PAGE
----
The United States has a divided social system in that both the public and private sectors provide citizens with benefits and services. The effects of political party control on public social policy are widely known. An area of study less understood is how partisanship influences private social benefits. I develop and test a theory that political parties' choice between indirect and direct social expenditures is primarily motivated by a desire to alter the balance between public and private power in society. First, I find no statistically conclusive evidence that Democratic control of the federal government results in higher levels of total social spending. Additionally, my results show that Republican control of the legislature results in a higher ratio of indirect to direct social spending. These results have implications for determining the beneficiaries of social benefits and economic inequality.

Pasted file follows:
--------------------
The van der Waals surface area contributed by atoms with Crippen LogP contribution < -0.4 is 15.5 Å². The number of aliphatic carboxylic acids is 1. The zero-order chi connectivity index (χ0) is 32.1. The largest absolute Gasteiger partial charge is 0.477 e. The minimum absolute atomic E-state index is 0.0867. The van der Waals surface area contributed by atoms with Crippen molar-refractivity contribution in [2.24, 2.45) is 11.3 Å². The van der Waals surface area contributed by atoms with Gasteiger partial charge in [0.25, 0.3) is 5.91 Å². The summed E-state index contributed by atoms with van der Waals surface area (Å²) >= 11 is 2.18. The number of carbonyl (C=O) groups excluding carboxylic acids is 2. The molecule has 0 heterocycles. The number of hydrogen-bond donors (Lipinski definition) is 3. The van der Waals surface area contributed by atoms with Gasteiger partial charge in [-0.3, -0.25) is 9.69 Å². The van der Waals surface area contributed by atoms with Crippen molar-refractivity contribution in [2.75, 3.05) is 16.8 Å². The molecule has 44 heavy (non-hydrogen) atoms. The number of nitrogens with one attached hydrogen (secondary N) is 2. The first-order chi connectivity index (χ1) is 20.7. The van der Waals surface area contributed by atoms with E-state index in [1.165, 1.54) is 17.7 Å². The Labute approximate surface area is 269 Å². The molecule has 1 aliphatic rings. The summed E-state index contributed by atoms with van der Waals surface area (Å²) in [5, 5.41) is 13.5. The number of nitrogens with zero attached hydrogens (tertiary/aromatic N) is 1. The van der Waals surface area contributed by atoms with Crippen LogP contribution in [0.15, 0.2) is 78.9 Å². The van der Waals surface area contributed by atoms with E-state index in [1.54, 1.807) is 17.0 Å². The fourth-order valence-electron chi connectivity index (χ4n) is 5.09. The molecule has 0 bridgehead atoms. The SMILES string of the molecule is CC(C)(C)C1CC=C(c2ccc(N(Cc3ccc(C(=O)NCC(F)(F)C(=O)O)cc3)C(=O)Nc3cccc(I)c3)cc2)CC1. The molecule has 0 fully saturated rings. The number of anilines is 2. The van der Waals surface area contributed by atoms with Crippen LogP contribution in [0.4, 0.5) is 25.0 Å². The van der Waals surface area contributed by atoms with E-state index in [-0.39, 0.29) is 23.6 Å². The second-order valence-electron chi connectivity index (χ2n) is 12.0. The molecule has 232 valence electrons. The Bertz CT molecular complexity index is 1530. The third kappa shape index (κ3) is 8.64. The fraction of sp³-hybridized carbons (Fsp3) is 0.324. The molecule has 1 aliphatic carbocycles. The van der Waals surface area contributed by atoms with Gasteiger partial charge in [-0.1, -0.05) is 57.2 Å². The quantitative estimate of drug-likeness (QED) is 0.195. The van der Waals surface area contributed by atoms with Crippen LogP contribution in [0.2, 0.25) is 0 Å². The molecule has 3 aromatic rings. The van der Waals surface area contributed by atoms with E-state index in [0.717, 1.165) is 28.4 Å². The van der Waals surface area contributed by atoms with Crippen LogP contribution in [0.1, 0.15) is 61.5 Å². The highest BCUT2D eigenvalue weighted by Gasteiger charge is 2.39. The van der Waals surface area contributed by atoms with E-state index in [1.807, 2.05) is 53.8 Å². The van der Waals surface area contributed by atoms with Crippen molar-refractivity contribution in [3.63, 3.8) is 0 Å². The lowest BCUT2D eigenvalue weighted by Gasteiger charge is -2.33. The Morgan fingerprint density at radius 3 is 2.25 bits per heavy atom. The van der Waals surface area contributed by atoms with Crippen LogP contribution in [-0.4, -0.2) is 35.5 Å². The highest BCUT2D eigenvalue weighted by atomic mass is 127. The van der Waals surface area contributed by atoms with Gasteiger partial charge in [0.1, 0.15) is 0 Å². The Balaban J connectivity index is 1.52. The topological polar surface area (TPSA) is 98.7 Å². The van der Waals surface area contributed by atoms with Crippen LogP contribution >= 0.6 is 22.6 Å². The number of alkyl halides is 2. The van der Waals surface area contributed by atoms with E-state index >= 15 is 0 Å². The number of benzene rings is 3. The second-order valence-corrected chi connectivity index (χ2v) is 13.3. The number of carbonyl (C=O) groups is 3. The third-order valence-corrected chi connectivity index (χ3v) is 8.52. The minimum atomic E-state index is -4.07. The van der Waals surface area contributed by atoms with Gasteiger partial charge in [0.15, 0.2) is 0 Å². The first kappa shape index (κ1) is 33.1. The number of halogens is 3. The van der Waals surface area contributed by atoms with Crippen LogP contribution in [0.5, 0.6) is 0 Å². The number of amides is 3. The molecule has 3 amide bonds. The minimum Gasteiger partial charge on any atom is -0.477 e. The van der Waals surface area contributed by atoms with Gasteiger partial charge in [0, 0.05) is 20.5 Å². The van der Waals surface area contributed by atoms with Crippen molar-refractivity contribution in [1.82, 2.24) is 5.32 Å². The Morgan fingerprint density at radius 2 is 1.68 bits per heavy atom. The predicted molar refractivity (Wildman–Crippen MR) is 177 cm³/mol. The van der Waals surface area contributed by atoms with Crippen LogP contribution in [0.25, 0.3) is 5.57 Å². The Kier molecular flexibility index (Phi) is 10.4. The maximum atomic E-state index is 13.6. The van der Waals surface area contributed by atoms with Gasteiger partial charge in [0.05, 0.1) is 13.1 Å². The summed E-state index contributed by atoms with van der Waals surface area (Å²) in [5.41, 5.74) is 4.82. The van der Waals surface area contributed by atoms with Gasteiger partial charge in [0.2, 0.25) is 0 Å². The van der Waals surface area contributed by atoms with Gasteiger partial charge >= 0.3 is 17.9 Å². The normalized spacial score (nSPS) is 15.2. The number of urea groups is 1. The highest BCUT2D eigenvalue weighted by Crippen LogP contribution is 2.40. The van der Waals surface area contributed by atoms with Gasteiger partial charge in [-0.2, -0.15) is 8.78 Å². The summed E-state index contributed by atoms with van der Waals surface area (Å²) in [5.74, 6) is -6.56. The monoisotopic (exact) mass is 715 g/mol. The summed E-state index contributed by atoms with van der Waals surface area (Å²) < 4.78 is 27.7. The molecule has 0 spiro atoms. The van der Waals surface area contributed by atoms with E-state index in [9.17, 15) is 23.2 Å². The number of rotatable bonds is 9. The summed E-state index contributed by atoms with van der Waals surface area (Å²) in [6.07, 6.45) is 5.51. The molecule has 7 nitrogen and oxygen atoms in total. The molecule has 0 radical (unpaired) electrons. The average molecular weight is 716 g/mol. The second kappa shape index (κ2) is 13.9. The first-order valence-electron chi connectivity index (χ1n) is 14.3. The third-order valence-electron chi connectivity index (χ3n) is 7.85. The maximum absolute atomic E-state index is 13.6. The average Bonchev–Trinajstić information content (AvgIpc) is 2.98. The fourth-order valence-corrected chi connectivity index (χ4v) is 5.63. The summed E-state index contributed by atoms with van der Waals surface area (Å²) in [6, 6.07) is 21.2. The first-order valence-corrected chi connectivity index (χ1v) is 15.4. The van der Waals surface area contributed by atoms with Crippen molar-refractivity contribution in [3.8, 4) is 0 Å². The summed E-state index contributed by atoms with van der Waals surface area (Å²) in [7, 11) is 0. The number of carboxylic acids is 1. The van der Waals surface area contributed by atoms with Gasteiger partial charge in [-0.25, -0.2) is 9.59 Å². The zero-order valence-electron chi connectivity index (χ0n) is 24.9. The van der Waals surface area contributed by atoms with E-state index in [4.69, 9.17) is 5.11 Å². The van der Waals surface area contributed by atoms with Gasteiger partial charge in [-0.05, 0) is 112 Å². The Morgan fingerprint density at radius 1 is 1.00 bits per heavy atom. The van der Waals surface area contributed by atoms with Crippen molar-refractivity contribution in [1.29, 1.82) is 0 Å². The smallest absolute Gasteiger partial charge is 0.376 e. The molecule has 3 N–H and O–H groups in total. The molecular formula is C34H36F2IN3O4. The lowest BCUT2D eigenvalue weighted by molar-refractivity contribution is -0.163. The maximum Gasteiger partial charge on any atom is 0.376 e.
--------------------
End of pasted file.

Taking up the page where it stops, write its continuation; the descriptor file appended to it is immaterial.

ASJC Scopus subject areas
- Sociology and Political Science